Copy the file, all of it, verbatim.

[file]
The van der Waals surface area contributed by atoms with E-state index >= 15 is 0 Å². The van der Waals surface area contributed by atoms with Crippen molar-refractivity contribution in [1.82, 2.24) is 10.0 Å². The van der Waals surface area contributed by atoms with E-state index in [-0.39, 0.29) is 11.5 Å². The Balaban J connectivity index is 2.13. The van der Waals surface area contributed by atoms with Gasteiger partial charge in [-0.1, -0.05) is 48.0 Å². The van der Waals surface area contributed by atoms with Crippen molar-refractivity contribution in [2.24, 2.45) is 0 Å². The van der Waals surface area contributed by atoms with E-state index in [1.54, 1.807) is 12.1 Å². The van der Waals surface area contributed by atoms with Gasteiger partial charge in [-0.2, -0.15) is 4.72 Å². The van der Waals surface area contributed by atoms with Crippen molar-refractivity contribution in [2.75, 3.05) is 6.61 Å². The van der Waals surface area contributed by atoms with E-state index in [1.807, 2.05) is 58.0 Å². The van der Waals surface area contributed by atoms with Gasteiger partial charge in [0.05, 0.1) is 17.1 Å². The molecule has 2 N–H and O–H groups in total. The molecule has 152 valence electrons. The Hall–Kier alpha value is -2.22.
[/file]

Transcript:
The van der Waals surface area contributed by atoms with E-state index >= 15 is 0 Å². The van der Waals surface area contributed by atoms with Crippen molar-refractivity contribution in [1.82, 2.24) is 10.0 Å². The van der Waals surface area contributed by atoms with E-state index in [-0.39, 0.29) is 11.5 Å². The Balaban J connectivity index is 2.13. The van der Waals surface area contributed by atoms with Gasteiger partial charge in [-0.1, -0.05) is 48.0 Å². The van der Waals surface area contributed by atoms with Crippen molar-refractivity contribution in [2.24, 2.45) is 0 Å². The van der Waals surface area contributed by atoms with E-state index in [1.54, 1.807) is 12.1 Å². The van der Waals surface area contributed by atoms with Gasteiger partial charge in [-0.2, -0.15) is 4.72 Å². The van der Waals surface area contributed by atoms with Crippen molar-refractivity contribution in [2.75, 3.05) is 6.61 Å². The van der Waals surface area contributed by atoms with E-state index in [1.807, 2.05) is 58.0 Å². The van der Waals surface area contributed by atoms with Gasteiger partial charge in [0.05, 0.1) is 17.1 Å². The molecule has 2 N–H and O–H groups in total. The molecule has 152 valence electrons. The Hall–Kier alpha value is -2.22.